externally in a fake womb into healthy sheep, opens the door to keeping alive and nurturing prematurely born
human babies who would otherwise likely die.
Rising seas: Greenhouse gases warm the oceans which causes the seas to rise, affecting current cities located
at sea level. Even if we could stop greenhouse gas pollution today, sea levels would continue to rise for
centuries because carbon dioxide can take 1,000 years to transfer its heat to the oceans, raising the sea level.
It takes the oceans yet further centuries to dissipate its heat back into the atmosphere.
Pigs to the rescue: In the U.S., 20 humans die each day, waiting for organ transplants. A retrovirus in pigs
makes their organs quickly rejected by our human immune system. Now, gene editing with CRISPR kills the
pig’s retrovirus, making the pig organs suitable for human implanting.
A start to controlling aging: Stem cells in the hypothalamus (a low brain region that regulates basics of
hunger, sleep, and body temperature) affect the aging of mice. Since mice have 22,700 genes similar to the
human total of about 23,000 genes, hope now exists for treating human’s age-related maladies.
Artificial blood cells: Scientists have taken a major step towards making artificial blood by creating blood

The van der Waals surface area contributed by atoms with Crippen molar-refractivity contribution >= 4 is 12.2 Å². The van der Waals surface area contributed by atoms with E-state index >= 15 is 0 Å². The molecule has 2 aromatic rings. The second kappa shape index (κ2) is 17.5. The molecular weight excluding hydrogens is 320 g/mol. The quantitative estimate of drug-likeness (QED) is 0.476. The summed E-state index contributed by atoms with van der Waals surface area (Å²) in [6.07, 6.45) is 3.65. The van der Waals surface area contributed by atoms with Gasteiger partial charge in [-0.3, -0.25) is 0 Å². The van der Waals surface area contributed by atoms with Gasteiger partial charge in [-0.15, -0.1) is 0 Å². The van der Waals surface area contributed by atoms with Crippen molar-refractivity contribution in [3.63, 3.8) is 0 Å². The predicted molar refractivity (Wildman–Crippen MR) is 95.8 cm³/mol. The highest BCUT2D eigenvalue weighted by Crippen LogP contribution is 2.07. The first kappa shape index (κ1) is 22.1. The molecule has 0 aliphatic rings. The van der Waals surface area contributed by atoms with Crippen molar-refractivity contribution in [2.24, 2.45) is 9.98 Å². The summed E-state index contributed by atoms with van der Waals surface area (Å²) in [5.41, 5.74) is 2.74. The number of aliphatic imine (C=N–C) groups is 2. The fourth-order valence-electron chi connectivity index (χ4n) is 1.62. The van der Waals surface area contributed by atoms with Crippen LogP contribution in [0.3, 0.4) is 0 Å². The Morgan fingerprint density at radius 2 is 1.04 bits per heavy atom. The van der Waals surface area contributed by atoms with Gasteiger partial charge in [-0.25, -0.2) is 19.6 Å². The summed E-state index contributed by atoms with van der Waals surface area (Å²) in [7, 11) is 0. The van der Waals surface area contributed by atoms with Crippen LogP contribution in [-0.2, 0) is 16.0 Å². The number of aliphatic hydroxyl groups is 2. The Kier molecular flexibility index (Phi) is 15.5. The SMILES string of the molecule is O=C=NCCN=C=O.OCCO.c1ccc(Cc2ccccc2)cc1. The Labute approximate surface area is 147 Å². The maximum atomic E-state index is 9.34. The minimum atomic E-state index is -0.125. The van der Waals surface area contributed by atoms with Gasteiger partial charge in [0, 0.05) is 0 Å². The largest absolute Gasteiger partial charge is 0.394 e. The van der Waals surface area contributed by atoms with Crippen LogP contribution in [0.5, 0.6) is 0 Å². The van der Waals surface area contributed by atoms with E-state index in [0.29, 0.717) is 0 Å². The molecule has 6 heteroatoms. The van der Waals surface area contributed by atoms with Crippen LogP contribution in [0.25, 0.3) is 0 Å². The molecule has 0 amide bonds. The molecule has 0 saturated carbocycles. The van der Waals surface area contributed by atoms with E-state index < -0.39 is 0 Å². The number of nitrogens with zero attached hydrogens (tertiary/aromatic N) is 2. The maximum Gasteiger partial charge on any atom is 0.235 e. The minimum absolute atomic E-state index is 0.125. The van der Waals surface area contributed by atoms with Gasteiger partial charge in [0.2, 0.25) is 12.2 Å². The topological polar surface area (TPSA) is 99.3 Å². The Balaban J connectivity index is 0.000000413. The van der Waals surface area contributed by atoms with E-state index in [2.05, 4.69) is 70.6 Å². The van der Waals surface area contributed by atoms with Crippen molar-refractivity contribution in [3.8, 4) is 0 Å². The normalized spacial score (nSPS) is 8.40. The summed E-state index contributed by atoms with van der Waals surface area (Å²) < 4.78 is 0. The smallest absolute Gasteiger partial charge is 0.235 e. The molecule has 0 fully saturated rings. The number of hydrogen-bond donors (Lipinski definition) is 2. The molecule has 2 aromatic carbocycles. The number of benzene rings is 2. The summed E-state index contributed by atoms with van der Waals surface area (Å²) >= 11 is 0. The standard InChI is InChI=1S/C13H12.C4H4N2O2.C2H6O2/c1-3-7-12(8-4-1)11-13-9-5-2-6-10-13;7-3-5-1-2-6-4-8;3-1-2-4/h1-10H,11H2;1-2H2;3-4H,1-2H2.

stem cells in the laboratory with key components of platelets, white blood cells, and red blood cells. These
have the potential to treat leukemia, sickle cell disease and other blood disorders.
Using probiotics: Clinical proof has shown that probiotics (products that contain beneficial bacteria) will
fortify our immune system. Tests with 4,500 new-born human infants showed that the treated infants had a
significantly lower risk of developing sepsis, a disease that kills 600,000 infants globally each year.
Atlas of cells: The human genome project of 15 years ago mapped out the entire human gene expression
(what leads to blue eyes or red hair). Using the same techniques, scientists are aiming towards an atlas of
cell expression, leading to an ability to spot diseases tailored to individual needs.
First life on earth: Microfossils, discovered locked in rocks of the Canadian Shield of 3.8 to 4.3 billion
years ago, indicate that primitive creatures, each less than half the width of a human hair, were thriving
around volcanic vents as the sun shone on our newly formed Earth about 4 billion years ago.